Monday evening may well go down as one of the darker days in many farmers’ careers.

Following storm Kathleen, which passed without too much damage, there actually had been some drying on Sunday.

Then came Monday’s persistently heavy rain. It tore fields asunder and washed towards already full slurry tanks.

The hope is that Monday can be looked back on as the last truly awful day of this truly awful winter.

The weather forecast is finally suggesting some respite, and the hope is that grass, which has grown, can at last be utilised. Farmers will hope to turn livestock out over the next seven days, and tillage farmers will finally get into the fields to start what now will be a springtime cereal sprint.

But even if that best-case scenario comes true, the long winter, which began for many in September, has left deep scars. Those scars are as deep in bank accounts as they are in paddocks and stubble fields. And something needs to be done.

Perhaps former Minister for Agriculture Michael Creed’s signal innovation as minister was the first low-interest loan scheme.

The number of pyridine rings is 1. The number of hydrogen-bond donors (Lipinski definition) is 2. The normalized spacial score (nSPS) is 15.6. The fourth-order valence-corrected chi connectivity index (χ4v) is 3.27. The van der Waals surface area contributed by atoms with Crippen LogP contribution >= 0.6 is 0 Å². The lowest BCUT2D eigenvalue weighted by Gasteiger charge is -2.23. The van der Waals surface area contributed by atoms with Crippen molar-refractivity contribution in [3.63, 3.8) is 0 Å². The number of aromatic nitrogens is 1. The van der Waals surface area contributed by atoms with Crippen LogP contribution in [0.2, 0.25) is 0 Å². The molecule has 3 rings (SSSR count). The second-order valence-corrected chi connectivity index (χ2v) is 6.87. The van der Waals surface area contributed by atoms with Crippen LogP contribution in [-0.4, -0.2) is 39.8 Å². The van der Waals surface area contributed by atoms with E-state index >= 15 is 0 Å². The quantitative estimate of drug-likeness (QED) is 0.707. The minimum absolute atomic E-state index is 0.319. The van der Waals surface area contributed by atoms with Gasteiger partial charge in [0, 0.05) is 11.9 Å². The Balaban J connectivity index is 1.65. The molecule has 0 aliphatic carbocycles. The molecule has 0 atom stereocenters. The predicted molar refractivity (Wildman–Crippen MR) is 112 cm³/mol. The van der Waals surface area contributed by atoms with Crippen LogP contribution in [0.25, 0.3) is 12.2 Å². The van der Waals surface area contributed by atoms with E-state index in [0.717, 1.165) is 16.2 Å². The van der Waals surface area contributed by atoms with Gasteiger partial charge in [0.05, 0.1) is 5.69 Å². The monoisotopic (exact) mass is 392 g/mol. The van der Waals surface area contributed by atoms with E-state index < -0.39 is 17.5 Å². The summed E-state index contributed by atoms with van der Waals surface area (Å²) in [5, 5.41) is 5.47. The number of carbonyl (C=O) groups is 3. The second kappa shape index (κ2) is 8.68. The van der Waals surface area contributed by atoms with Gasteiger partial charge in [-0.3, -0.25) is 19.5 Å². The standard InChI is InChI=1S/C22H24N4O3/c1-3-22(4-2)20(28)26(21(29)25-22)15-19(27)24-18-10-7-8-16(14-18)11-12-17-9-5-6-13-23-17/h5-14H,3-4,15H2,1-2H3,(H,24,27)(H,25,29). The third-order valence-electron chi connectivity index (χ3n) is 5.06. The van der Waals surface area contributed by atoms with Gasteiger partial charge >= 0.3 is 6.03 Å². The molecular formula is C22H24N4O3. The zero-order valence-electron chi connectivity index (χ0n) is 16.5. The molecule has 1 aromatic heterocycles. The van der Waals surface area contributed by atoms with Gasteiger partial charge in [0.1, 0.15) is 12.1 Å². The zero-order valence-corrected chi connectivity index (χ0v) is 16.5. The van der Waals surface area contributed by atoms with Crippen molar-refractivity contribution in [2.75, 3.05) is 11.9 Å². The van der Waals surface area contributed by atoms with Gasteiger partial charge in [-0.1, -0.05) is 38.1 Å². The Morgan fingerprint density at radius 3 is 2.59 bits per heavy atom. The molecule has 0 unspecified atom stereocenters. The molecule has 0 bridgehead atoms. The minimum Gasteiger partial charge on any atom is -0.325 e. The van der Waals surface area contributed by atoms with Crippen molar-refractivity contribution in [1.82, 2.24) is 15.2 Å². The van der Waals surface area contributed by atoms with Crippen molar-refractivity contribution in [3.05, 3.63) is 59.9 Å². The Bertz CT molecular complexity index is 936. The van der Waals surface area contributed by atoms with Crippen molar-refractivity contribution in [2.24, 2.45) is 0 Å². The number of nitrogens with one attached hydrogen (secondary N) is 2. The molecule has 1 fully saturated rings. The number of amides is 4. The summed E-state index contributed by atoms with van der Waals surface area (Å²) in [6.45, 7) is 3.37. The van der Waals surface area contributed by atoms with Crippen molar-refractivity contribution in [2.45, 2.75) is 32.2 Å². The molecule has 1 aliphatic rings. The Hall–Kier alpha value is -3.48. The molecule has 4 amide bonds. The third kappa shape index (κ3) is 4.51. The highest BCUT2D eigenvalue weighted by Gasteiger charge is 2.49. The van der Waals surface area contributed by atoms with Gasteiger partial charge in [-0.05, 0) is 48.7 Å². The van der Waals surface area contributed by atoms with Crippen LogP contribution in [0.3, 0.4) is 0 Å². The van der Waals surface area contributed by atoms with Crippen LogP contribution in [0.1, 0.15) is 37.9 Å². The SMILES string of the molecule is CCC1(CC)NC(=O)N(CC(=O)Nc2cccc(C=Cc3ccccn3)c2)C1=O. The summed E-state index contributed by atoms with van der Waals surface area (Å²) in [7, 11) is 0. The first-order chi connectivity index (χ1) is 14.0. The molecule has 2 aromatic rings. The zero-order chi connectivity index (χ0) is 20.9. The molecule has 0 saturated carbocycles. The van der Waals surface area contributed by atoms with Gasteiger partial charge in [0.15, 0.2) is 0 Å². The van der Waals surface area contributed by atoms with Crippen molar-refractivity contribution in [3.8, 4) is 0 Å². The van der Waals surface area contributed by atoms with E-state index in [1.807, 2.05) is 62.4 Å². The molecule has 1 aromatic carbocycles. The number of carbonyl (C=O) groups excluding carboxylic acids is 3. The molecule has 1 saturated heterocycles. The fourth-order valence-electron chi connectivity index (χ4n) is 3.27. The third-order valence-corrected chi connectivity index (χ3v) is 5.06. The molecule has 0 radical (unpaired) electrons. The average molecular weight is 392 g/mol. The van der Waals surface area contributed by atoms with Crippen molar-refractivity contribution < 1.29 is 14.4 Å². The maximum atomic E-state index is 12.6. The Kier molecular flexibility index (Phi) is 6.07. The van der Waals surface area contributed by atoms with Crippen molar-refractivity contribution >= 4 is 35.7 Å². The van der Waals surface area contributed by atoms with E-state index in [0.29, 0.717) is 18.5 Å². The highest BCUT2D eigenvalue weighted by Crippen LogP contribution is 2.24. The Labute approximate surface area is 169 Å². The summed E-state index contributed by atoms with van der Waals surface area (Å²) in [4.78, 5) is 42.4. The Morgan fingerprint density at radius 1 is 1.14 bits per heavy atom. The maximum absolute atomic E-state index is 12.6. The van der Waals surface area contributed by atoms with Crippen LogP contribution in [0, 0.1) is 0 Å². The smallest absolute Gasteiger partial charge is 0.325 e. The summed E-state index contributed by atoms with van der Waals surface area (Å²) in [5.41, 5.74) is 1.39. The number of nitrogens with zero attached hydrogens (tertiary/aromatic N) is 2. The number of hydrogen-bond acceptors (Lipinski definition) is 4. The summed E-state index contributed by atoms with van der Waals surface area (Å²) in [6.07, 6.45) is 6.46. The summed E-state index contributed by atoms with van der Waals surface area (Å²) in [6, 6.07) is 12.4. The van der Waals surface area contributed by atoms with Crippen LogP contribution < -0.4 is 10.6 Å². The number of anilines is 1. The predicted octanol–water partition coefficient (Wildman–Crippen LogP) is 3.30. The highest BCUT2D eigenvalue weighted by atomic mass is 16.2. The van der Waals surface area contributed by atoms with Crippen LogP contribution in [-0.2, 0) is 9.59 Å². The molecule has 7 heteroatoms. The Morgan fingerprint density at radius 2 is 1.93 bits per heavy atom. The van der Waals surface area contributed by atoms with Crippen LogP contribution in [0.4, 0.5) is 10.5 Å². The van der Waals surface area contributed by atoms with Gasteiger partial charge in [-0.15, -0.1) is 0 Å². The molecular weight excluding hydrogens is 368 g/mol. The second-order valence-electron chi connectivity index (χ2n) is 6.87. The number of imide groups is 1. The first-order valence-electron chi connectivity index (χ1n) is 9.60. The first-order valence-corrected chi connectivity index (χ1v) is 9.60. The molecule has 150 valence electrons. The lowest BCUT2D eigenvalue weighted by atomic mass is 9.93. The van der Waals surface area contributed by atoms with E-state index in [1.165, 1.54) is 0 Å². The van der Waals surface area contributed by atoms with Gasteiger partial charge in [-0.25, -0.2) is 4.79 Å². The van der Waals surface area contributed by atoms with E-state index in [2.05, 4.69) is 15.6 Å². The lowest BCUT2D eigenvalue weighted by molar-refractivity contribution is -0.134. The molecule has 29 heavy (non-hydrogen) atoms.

With Government funding offering security, money from the ECB was loaned to farmers at lower interest rates than the commercial market was offering. And without security.

Those loans were specifically for capital investment, and came when dairy expansion was cranking up. They were mostly hoovered up by dairy farmers, with average borrowings north of €50,000.

We now need a very different low-interest loan scheme, but we need it badly. Tens of thousands of farmers are running out of money. These are the ones who rarely if ever have borrowings, who pay as they go, living handy, as they say.

Except the winter has been extremely long, with fodder and meal expensive, and straw at record prices.

Rural economy

There is a real danger that the entire rural economy, whose wheels are greased to a significant degree by these farmers, will grind to a halt. Smaller farmers promptly pay contractors for slurry spreading, fertiliser application and silage harvesting, often on the day. Their bills with vets, merchants and oil companies are smaller, but never let run too far.

How about a low interest loan fund for cashflow reasons for these farmers? Instead of 10,000 farmers needing €50,000 each, we have 50,000 farmers needing €10-15,000 each. With interest rates where they are, small businesses cannot afford to be unofficial banks for farmers.

The banks and credit unions are offering credit, but interest rates are a significant cost in themselves.

Each hundred million in a low interest loan fund would cost about €15m in Government backing, judging by previous schemes.

How about it, minister?